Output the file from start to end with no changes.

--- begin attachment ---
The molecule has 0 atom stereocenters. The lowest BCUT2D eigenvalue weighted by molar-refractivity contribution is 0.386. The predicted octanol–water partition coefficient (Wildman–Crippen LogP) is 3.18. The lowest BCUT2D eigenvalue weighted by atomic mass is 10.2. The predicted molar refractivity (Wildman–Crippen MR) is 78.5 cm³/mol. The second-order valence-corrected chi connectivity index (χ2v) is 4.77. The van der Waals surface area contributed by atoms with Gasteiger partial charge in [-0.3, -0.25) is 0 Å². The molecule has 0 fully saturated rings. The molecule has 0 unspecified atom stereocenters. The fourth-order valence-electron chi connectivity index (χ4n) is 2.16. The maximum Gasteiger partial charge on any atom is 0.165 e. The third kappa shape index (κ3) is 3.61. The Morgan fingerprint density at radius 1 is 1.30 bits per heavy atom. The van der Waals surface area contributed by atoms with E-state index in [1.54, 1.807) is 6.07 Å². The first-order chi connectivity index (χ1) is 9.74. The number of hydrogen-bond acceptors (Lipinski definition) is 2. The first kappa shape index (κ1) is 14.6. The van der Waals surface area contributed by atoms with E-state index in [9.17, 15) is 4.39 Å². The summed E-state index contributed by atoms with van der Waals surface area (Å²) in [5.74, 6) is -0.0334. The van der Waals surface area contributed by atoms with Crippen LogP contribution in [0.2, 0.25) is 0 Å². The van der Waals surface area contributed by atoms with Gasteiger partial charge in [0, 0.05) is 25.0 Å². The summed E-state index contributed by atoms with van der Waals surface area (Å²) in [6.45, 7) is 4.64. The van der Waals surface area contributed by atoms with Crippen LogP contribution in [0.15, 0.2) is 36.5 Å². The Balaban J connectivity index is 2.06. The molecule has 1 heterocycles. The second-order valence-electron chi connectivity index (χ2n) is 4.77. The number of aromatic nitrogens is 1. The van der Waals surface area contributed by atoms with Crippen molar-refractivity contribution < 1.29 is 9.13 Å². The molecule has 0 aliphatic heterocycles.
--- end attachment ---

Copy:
The molecule has 0 atom stereocenters. The lowest BCUT2D eigenvalue weighted by molar-refractivity contribution is 0.386. The predicted octanol–water partition coefficient (Wildman–Crippen LogP) is 3.18. The lowest BCUT2D eigenvalue weighted by atomic mass is 10.2. The predicted molar refractivity (Wildman–Crippen MR) is 78.5 cm³/mol. The second-order valence-corrected chi connectivity index (χ2v) is 4.77. The van der Waals surface area contributed by atoms with Gasteiger partial charge in [-0.3, -0.25) is 0 Å². The molecule has 0 fully saturated rings. The molecule has 0 unspecified atom stereocenters. The fourth-order valence-electron chi connectivity index (χ4n) is 2.16. The maximum Gasteiger partial charge on any atom is 0.165 e. The third kappa shape index (κ3) is 3.61. The Morgan fingerprint density at radius 1 is 1.30 bits per heavy atom. The van der Waals surface area contributed by atoms with E-state index in [1.54, 1.807) is 6.07 Å². The first-order chi connectivity index (χ1) is 9.74. The number of hydrogen-bond acceptors (Lipinski definition) is 2. The first kappa shape index (κ1) is 14.6. The van der Waals surface area contributed by atoms with E-state index in [9.17, 15) is 4.39 Å². The summed E-state index contributed by atoms with van der Waals surface area (Å²) in [5.74, 6) is -0.0334. The van der Waals surface area contributed by atoms with Crippen LogP contribution in [0.2, 0.25) is 0 Å². The van der Waals surface area contributed by atoms with Gasteiger partial charge in [0, 0.05) is 25.0 Å². The summed E-state index contributed by atoms with van der Waals surface area (Å²) in [6.45, 7) is 4.64. The van der Waals surface area contributed by atoms with Crippen LogP contribution in [0.15, 0.2) is 36.5 Å². The Balaban J connectivity index is 2.06. The molecule has 1 heterocycles. The second-order valence-electron chi connectivity index (χ2n) is 4.77. The number of aromatic nitrogens is 1. The van der Waals surface area contributed by atoms with Crippen molar-refractivity contribution < 1.29 is 9.13 Å². The molecule has 0 aliphatic heterocycles.